I recently finished reading Holly Lisle’s How To Write Page-Turning Scenes. I learned a valuable lesson from this book.
I’m been having problems with the idea of conflict in my current work-in-progress. In my mind, conflict is fighting and arguing. Conflict is confrontation. Conflict is WAR.
Turns out this isn’t the whole truth.
Turns out, in fiction, conflict is, quite simply, change.
Fighting, arguing, confrontation, war…these can all be conflict. But conflict is not fighting.
Anything that reveals a change in a scene represents conflict. If one character changes another’s mind, preferably through skill or competence, that’s conflict.
A guy trying to pick up a girl (even if she’s attracted to him) is conflict. If he succeeds, that’s change. If he fails, that’s change.
The objective is to come out of a scene with something changed.
I don’t know why I didn’t see this before, other than I have a mental block when it comes to conflict. In my own life, I avoid conflict like the plague.
Or at least I used to.
I’ve always been leery about raising topics of discussion that might be construed as confrontational. As a result, I had a hard time setting boundaries and actually found myself staying in several relationships well past their expiration date because of the fear of conflict.
(None of the guys in those relationships was mean or violent…I just had this overwhelming desire not to rock the boat. Personal problem, I know. I’m much better today.)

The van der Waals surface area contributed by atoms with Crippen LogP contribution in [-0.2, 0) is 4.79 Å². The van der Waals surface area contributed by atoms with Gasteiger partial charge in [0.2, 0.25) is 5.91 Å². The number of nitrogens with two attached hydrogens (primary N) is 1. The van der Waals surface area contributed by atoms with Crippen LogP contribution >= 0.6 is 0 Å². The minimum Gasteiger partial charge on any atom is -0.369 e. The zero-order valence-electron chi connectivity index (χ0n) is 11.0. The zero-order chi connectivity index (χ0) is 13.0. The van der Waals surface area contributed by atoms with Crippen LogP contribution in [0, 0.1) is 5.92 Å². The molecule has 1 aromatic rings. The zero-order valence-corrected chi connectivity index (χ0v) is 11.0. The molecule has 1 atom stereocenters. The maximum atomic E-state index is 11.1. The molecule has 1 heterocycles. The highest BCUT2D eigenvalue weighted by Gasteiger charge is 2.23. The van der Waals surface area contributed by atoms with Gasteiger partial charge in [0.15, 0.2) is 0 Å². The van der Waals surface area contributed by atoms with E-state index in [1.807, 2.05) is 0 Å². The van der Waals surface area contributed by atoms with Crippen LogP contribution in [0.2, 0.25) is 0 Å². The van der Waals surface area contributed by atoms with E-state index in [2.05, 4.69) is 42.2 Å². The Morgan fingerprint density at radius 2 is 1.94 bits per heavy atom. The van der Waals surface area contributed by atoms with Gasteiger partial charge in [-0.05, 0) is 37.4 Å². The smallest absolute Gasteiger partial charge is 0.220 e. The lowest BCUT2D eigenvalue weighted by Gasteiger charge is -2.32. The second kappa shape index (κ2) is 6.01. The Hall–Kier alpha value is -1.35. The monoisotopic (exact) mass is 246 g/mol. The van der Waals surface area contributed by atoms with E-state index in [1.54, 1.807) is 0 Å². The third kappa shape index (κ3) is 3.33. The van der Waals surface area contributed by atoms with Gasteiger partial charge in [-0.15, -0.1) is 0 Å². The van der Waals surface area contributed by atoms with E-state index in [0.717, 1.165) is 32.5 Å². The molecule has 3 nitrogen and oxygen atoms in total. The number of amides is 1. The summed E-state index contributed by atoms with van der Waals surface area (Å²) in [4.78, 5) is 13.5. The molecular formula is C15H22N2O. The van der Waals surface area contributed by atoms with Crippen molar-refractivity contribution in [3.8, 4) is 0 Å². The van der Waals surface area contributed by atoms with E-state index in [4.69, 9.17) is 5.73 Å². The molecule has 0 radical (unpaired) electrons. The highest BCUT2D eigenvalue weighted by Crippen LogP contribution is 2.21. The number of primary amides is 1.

This spilled over into my writing and made it difficult for me to write confrontational scenes. What if my hero and heroine had a fight and broke up? Where’s my novel go then? Yikes!
By changing the definition of conflict in my head from “confrontation / fighting / arguing” to “change”, I’ve got a better handle on how to introduce or pump up the conflict in my novel. And this definition revision could come in handy in real life, too. You never know.
There are days when I wonder how I can fit everything into the hours I’m awake. Day job. Work on Book 1. Preparation for Book 2. Craft reading. Blog posts. Keep up with social media. Eat. Sleep. Chores.
Just when I think something has to give; that I have to sacrifice something to make it through the day, I read a craft book like this one and it gives me a whole new perspective on an issue that was causing me, you guessed it, internal conflict.
I have no fear of change. I’ve made a million changes in my life, most for the good, some not so good, but each and every change was one worth making. I’m a better person because of change. I believe there’s always something redeeming in change, even when the change itself seems like a bad thing.
Change is good.
I can write stories filled with change.
What are your thoughts on conflict in fiction? Do you agree that conflict is change?